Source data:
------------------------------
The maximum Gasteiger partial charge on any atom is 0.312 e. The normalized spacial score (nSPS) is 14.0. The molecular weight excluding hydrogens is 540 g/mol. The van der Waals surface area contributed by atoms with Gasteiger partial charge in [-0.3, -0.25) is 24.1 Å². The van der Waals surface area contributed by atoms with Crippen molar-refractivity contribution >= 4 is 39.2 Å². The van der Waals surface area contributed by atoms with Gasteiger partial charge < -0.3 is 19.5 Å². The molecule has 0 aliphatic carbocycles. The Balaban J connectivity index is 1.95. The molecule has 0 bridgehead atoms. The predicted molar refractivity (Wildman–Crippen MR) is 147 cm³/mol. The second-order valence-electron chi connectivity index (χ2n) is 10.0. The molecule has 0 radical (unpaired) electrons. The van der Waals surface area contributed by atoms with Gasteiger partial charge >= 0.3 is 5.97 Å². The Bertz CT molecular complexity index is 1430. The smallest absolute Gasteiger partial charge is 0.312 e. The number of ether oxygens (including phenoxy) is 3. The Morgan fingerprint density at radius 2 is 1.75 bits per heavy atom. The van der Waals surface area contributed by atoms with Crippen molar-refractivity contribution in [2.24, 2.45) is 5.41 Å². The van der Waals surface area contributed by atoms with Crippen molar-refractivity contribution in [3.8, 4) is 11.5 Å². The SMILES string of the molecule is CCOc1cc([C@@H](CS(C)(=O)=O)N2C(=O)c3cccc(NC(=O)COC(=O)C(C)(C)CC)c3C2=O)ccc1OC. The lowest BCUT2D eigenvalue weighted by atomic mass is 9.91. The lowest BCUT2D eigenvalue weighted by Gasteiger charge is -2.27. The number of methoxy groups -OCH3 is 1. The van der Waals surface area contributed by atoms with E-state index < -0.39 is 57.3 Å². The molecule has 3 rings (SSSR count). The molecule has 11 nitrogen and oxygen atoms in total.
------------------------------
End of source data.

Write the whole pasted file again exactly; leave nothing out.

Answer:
The maximum Gasteiger partial charge on any atom is 0.312 e. The normalized spacial score (nSPS) is 14.0. The molecular weight excluding hydrogens is 540 g/mol. The van der Waals surface area contributed by atoms with Gasteiger partial charge in [-0.3, -0.25) is 24.1 Å². The van der Waals surface area contributed by atoms with Crippen molar-refractivity contribution >= 4 is 39.2 Å². The van der Waals surface area contributed by atoms with Gasteiger partial charge < -0.3 is 19.5 Å². The molecule has 0 aliphatic carbocycles. The Balaban J connectivity index is 1.95. The molecule has 0 bridgehead atoms. The predicted molar refractivity (Wildman–Crippen MR) is 147 cm³/mol. The second-order valence-electron chi connectivity index (χ2n) is 10.0. The molecule has 0 radical (unpaired) electrons. The van der Waals surface area contributed by atoms with Gasteiger partial charge >= 0.3 is 5.97 Å². The Bertz CT molecular complexity index is 1430. The smallest absolute Gasteiger partial charge is 0.312 e. The number of ether oxygens (including phenoxy) is 3. The Morgan fingerprint density at radius 2 is 1.75 bits per heavy atom. The van der Waals surface area contributed by atoms with Crippen molar-refractivity contribution in [2.24, 2.45) is 5.41 Å². The van der Waals surface area contributed by atoms with Crippen molar-refractivity contribution in [3.8, 4) is 11.5 Å². The SMILES string of the molecule is CCOc1cc([C@@H](CS(C)(=O)=O)N2C(=O)c3cccc(NC(=O)COC(=O)C(C)(C)CC)c3C2=O)ccc1OC. The lowest BCUT2D eigenvalue weighted by atomic mass is 9.91. The lowest BCUT2D eigenvalue weighted by Gasteiger charge is -2.27. The number of methoxy groups -OCH3 is 1. The van der Waals surface area contributed by atoms with E-state index < -0.39 is 57.3 Å². The molecule has 3 rings (SSSR count). The molecule has 11 nitrogen and oxygen atoms in total.